IMPROVED DYNAMO MACHINEby@scientificamerican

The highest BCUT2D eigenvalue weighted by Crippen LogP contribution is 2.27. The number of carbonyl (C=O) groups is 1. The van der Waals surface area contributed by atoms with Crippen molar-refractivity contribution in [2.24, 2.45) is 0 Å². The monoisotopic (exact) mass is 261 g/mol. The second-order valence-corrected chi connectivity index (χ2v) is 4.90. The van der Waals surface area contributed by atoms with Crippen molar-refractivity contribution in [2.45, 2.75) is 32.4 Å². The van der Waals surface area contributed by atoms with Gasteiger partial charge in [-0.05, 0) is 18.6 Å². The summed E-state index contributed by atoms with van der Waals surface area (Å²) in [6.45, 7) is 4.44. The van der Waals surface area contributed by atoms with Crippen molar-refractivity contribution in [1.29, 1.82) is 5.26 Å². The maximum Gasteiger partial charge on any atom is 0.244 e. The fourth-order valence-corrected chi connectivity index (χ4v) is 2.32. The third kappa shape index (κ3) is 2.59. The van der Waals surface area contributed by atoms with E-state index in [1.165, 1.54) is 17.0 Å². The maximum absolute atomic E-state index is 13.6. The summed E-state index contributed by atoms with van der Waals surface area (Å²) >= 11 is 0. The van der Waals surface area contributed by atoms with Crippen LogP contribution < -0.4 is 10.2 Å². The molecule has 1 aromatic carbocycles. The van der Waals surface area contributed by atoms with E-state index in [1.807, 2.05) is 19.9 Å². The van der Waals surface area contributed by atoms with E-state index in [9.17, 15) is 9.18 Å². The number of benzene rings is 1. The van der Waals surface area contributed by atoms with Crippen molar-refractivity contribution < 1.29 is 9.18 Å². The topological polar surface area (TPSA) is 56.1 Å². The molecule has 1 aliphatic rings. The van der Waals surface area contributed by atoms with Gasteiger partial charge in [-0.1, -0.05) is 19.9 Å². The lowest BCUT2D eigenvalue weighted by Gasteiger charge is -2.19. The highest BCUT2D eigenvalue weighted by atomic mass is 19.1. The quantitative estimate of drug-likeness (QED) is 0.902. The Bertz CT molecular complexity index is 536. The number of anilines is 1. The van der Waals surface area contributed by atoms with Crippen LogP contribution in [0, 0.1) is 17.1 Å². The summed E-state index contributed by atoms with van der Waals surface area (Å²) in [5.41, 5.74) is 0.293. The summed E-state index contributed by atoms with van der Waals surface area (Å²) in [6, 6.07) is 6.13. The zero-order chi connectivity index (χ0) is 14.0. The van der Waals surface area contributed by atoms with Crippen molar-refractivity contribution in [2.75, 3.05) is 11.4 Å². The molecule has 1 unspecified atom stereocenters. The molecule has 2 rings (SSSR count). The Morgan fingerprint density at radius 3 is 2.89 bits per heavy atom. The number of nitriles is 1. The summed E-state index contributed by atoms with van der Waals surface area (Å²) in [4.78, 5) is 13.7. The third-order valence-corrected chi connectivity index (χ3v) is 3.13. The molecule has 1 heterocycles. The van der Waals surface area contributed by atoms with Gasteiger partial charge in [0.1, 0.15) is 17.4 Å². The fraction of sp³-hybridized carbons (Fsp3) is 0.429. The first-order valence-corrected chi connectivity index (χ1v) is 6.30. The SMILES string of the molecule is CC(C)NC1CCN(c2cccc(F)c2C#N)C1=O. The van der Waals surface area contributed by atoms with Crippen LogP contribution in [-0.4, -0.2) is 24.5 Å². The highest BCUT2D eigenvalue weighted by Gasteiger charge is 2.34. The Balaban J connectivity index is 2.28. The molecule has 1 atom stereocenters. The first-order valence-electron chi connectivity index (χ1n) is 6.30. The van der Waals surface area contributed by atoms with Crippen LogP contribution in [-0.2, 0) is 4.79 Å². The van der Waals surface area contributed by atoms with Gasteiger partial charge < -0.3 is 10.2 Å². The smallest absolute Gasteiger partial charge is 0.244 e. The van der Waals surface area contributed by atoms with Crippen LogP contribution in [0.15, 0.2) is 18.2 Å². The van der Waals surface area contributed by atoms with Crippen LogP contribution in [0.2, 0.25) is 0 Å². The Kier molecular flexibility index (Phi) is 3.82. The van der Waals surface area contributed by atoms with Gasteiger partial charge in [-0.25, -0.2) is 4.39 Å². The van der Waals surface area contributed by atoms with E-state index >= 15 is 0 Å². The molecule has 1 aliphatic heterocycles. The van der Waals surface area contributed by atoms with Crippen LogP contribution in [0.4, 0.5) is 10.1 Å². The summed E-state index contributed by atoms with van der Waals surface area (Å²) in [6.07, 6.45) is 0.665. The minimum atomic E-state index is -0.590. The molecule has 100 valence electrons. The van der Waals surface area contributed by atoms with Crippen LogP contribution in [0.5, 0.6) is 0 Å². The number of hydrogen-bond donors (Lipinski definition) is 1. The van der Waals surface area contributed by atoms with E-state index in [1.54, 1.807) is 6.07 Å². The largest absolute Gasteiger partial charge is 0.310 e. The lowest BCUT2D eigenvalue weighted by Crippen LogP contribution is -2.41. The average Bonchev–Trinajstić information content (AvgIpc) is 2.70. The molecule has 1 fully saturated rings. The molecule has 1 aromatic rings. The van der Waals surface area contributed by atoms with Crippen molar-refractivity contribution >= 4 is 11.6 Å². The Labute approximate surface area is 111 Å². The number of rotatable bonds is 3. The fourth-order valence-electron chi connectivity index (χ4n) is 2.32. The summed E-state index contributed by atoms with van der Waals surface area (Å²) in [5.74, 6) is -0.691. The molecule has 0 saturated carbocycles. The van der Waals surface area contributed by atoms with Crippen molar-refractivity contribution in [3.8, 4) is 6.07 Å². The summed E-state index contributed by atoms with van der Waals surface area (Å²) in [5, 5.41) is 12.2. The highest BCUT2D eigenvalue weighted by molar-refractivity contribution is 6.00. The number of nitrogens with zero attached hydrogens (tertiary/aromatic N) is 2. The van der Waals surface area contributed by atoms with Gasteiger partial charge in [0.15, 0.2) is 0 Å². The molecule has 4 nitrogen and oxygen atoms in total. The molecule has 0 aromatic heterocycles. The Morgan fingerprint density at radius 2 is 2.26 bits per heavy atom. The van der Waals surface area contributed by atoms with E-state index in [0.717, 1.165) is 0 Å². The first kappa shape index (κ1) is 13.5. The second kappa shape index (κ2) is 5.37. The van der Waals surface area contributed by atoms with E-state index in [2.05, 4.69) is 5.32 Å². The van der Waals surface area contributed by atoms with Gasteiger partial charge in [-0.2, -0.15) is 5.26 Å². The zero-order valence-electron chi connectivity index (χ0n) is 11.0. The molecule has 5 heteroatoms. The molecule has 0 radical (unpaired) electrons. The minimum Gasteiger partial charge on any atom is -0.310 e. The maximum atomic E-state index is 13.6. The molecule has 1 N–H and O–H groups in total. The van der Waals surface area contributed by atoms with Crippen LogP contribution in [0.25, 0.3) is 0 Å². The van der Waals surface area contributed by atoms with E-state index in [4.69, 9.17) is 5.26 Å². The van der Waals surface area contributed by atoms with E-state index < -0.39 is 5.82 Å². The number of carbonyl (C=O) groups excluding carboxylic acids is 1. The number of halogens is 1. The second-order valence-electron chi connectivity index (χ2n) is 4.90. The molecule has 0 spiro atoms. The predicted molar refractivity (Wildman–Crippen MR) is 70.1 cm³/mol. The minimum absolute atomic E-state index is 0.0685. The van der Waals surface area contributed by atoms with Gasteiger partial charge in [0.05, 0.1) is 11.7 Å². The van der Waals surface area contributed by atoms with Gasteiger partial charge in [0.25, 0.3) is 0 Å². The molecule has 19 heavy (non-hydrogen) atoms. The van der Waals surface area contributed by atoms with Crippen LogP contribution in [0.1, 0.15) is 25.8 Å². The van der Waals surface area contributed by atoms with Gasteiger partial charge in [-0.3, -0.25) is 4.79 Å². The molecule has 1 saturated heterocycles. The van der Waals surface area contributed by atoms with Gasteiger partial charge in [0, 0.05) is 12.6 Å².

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The continuous current and the alternating current generators invented by Dr. J. Hopkinson and Dr. Alexander Muirhead are peculiarly interesting as being probably the first in which the bobbins of the armature were wound with copper ribbon and arranged on a disk armature much in the same way as was afterward done by Sir William Thomson and by Mr. Ferranti. In the Muirhead-Hopkinson machine the armature coils are attached to a soft iron ring, whereas in the Ferranti the iron core is dispensed with, and a gain of lightness in the armature or rotating part effected; this advantage is of considerable importance, though Messrs. Hopkinson and Muirhead can of course reduce the weight of this iron core to insignificant proportions. [Illustration: HOPKINSON & MUIRHEAD'S DYNAMO-ELECTRIC GENERATOR.] The general form of this generator is clearly shown by the side and end elevation. The armature is made by taking a pulley and encircling it with a rim of sheet-iron bands, each insulated from the other by asbestos paper. On one or both sides of the rim thus formed, radial slots are cut to admit radial coils of insulated copper wire or ribbon, so that they lie in planes parallel to the plane of the pulley. In the continuous current machine coils are placed on both sides of the iron rim and arranged alternately, that on the one side always covering the gap between two on the other side. In this way, when a coil on one side of the rim is at its "dead point" and yields its minimum of current, the corresponding coil on the other side is giving out its maximum. The field magnets are made in a similar manner to the armature and run in circles parallel to the rim of the latter. The cores may be built up of wrought iron as the rim of the armature is; but it is found cheaper to make them of solid wrought or cast iron. To stop the local induced currents in the core, however, Messrs. Muirhead and Hopkinson cut grooves in the faces of the iron cores, and fill them up with sheet-iron strips insulated from each other, similar to the sheet-iron rim of the armature.
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